1. This is the third case in the series and it arises out of a petition for a writ of certiorari moved in the High Court of Madhya Pradesh to quash certain orders reducing the pension granted to the respondent Col. Lal Rampal Singh by an order of the Ruler of Rewa before that State had merged in the United State of Vindhya Pradesh. The High Court of Madhya Pradesh took the same view as in the Nagod case (Civil Appeal No. 738 of 1963) in which judgment has been delivered earlier in the day. The subsequent fortunes of the United State have been described in that judgment. Here also the question is whether the order of the Ruler of Rewa was law.
2. The respondent held various in the Government of Rewa. By an order made on April 3, 1948 and published in an extraordinary issue of the Rewa Raj Gazette the Ruler stated that 'Col. Lal Rampal Sing entered State service on 21st November, 1922 and he is now anxious to retire. I find that he has put in a service of more than 25 years up to date, and such, he is allowed to retire on a full pension of Rs. 350 per month of his last grade, as a special case with effect from the date of this order, and he so-called breaks in his service, if there be any, are hereby condoned.'
3. The respondent in his petition state that in Rewa the Ruler had made a set of rules which was called 'Rewa State Pension and Gratuity Rules' for grant of pension to Rewa State Civil Servants. He however added that the Ruler was not bound by those Rules as he was a sovereign Ruler. It seems to us quite clear from the terms of the order that the Ruler purported to act under the Rewa State Rules. This appears from the reference in the order to 'full pension,' condonation of the 'breaks in his service' and 'special case.' This also appears from the fact that the Order granted the respondent certain advance increments which could only have been done to justify the full pensions of Rs. 350 per month under the Rules. Obviously, under the Rules the respondent have been entitled to a smaller pension in view of the breaks and if the increments had not been granted. The Ruler was not, therefore, acting in the exercise of his sovereign power and in disregard of the Rules; on the contrary, he was purporting to act in terms of the Rules. That being so, it has to be held that the Order of April 3, 1948 is not a law but an executive order passed in terms of the Rules. It is open to the succeeding Government to set aside that order by another executive order. What appropriate order can be passed by the Government of India is not a question that arises at the present moment. The respondent's rights under the Rewa State Rules, accepting it as a law binding on the Indian Union, are not in the least affected. He is, however, not entitled to any right except those the Rules justify. The first contention of the respondent, therefore, that the order of April 3, 1948 is a law which can only be altered by another law duly passed by the Union or other competent legislature must fail.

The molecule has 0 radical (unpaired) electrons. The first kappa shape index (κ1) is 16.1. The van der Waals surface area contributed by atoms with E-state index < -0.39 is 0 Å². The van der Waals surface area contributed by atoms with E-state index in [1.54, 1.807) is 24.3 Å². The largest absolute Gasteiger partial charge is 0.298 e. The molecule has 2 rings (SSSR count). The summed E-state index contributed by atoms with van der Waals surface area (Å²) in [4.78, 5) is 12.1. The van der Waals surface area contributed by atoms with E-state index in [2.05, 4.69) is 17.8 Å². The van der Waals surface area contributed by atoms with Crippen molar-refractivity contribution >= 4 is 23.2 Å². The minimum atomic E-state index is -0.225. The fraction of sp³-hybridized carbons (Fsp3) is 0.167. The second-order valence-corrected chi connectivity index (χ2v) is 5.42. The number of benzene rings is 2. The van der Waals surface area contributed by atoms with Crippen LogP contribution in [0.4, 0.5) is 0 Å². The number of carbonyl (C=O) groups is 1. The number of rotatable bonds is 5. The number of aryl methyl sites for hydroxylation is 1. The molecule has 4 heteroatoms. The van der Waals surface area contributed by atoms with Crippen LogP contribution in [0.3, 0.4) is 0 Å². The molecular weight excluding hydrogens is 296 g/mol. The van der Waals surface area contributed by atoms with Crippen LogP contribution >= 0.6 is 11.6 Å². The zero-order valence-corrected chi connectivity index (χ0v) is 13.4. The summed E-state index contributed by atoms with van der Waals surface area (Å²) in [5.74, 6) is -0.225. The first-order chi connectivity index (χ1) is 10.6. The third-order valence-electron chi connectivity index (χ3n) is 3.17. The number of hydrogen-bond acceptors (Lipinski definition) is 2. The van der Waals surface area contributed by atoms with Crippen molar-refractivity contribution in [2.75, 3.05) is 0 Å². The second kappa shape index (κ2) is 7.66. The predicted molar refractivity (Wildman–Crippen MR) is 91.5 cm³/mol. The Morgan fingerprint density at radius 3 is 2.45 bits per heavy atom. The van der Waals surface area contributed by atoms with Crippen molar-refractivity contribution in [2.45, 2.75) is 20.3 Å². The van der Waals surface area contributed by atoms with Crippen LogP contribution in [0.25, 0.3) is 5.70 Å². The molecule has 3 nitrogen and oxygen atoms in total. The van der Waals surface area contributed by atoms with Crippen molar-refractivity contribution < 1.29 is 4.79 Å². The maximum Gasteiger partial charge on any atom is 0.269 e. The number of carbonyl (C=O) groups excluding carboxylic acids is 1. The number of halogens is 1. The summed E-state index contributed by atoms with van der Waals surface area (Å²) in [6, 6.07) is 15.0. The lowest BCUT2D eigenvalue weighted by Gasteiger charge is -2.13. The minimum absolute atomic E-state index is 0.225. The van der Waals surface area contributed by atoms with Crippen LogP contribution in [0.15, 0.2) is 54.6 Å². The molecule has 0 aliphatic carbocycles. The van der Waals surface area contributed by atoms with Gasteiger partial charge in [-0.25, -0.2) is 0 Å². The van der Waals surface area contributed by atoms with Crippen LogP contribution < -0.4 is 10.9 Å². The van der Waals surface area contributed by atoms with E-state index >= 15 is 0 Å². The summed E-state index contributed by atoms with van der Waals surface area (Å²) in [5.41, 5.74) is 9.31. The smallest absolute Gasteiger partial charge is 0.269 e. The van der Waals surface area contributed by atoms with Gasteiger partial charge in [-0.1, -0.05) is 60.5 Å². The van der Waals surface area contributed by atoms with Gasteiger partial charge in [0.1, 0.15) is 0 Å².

4. Another point raises was that if the order was not a law, it was a grant and that as the Indian Union had paid the respondent in terms of the order up to March 27, 1953, it must be deemed to have accepted that grant and it cannot now deprive the respondent of his right of property under the grant. It seems to us that this contention is ill-founded. What the Ruler did by his order of April 3, 1948 does not have been to make a great but to have passed an order purporting to act under the Rules. If that order was not justified by the Rules, it was illegal and is liable to be set aside by another order duly made under them. Pension is furthermore normally always a matter of grace when there is no law governing. It is implicit in the great of a pension that it may be subsequently reviewed. Therefore the grant of the pension-assuming that to be the correct view to take-must always have been subject to alteration. The succeeding State was hence competent to review the order even it if had paid the pension for sometime in terms of it.
5. In the result, in our view, the appeal must be allowed and we order accordingly. There will be no order for costs.
6. Appeal allowed.